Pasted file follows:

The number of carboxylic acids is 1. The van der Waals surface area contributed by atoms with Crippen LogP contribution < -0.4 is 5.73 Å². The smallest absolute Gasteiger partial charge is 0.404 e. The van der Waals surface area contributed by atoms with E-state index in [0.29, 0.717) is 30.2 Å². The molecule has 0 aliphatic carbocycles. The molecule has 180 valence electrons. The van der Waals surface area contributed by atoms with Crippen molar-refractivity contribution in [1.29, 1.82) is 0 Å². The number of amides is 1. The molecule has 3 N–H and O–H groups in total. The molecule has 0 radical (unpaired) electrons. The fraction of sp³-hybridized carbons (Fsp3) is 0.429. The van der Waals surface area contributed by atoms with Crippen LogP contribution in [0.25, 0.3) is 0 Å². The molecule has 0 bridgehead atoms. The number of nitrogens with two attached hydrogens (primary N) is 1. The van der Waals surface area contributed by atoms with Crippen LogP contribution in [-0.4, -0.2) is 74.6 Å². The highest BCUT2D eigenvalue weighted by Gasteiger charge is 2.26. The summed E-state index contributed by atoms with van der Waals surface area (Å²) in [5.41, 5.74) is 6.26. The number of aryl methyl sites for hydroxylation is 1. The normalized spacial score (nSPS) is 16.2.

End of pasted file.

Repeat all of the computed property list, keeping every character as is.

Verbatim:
The number of carboxylic acids is 1. The van der Waals surface area contributed by atoms with Crippen LogP contribution < -0.4 is 5.73 Å². The smallest absolute Gasteiger partial charge is 0.404 e. The van der Waals surface area contributed by atoms with E-state index in [0.29, 0.717) is 30.2 Å². The molecule has 0 aliphatic carbocycles. The molecule has 180 valence electrons. The van der Waals surface area contributed by atoms with Crippen molar-refractivity contribution in [1.29, 1.82) is 0 Å². The number of amides is 1. The molecule has 3 N–H and O–H groups in total. The molecule has 0 radical (unpaired) electrons. The fraction of sp³-hybridized carbons (Fsp3) is 0.429. The van der Waals surface area contributed by atoms with Crippen LogP contribution in [0.25, 0.3) is 0 Å². The molecule has 0 bridgehead atoms. The number of nitrogens with two attached hydrogens (primary N) is 1. The van der Waals surface area contributed by atoms with Crippen LogP contribution in [-0.4, -0.2) is 74.6 Å². The highest BCUT2D eigenvalue weighted by Gasteiger charge is 2.26. The summed E-state index contributed by atoms with van der Waals surface area (Å²) in [5.41, 5.74) is 6.26. The number of aryl methyl sites for hydroxylation is 1. The normalized spacial score (nSPS) is 16.2.